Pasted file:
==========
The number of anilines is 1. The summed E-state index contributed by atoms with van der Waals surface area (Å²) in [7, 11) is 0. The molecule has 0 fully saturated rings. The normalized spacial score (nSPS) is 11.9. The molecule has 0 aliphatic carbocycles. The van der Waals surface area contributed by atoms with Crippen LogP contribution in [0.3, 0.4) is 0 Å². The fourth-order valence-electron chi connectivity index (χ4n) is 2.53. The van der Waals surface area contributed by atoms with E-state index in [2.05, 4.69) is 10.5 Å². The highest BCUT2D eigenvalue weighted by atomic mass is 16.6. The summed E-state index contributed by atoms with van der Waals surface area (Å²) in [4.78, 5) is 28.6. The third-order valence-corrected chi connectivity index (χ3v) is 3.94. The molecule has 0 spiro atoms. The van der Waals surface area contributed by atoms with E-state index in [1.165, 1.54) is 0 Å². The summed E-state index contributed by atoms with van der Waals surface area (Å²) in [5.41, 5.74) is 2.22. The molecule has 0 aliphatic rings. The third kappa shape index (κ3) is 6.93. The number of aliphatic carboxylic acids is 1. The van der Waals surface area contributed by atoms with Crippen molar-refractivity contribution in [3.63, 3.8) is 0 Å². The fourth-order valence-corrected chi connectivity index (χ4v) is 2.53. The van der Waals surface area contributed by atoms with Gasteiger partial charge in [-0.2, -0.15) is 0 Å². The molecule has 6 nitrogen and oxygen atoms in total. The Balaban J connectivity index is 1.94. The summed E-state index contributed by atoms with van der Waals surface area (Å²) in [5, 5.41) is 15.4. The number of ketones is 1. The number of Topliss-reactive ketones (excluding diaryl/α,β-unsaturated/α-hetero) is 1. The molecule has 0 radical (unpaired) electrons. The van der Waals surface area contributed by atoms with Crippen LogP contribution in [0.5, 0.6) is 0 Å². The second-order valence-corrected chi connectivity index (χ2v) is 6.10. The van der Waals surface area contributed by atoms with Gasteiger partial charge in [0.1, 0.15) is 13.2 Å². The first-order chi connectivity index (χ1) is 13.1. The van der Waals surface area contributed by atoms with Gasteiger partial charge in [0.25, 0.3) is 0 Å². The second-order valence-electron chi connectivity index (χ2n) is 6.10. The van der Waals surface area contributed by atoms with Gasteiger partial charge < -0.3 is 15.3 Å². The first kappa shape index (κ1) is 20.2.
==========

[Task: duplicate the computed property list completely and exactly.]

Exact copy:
The number of anilines is 1. The summed E-state index contributed by atoms with van der Waals surface area (Å²) in [7, 11) is 0. The molecule has 0 fully saturated rings. The normalized spacial score (nSPS) is 11.9. The molecule has 0 aliphatic carbocycles. The van der Waals surface area contributed by atoms with Crippen LogP contribution in [0.3, 0.4) is 0 Å². The fourth-order valence-electron chi connectivity index (χ4n) is 2.53. The van der Waals surface area contributed by atoms with E-state index in [2.05, 4.69) is 10.5 Å². The highest BCUT2D eigenvalue weighted by atomic mass is 16.6. The summed E-state index contributed by atoms with van der Waals surface area (Å²) in [4.78, 5) is 28.6. The third-order valence-corrected chi connectivity index (χ3v) is 3.94. The molecule has 0 spiro atoms. The van der Waals surface area contributed by atoms with E-state index in [1.165, 1.54) is 0 Å². The summed E-state index contributed by atoms with van der Waals surface area (Å²) in [5.41, 5.74) is 2.22. The molecule has 0 aliphatic rings. The third kappa shape index (κ3) is 6.93. The number of aliphatic carboxylic acids is 1. The van der Waals surface area contributed by atoms with Crippen molar-refractivity contribution in [3.63, 3.8) is 0 Å². The fourth-order valence-corrected chi connectivity index (χ4v) is 2.53. The van der Waals surface area contributed by atoms with Gasteiger partial charge in [-0.2, -0.15) is 0 Å². The molecule has 6 nitrogen and oxygen atoms in total. The Balaban J connectivity index is 1.94. The summed E-state index contributed by atoms with van der Waals surface area (Å²) in [5, 5.41) is 15.4. The number of ketones is 1. The number of Topliss-reactive ketones (excluding diaryl/α,β-unsaturated/α-hetero) is 1. The molecule has 0 radical (unpaired) electrons. The van der Waals surface area contributed by atoms with Crippen LogP contribution in [0.5, 0.6) is 0 Å². The second-order valence-corrected chi connectivity index (χ2v) is 6.10. The van der Waals surface area contributed by atoms with Gasteiger partial charge in [0.1, 0.15) is 13.2 Å². The first-order chi connectivity index (χ1) is 13.1. The van der Waals surface area contributed by atoms with Gasteiger partial charge in [0.25, 0.3) is 0 Å². The second-order valence-electron chi connectivity index (χ2n) is 6.10. The van der Waals surface area contributed by atoms with Gasteiger partial charge < -0.3 is 15.3 Å². The first kappa shape index (κ1) is 20.2.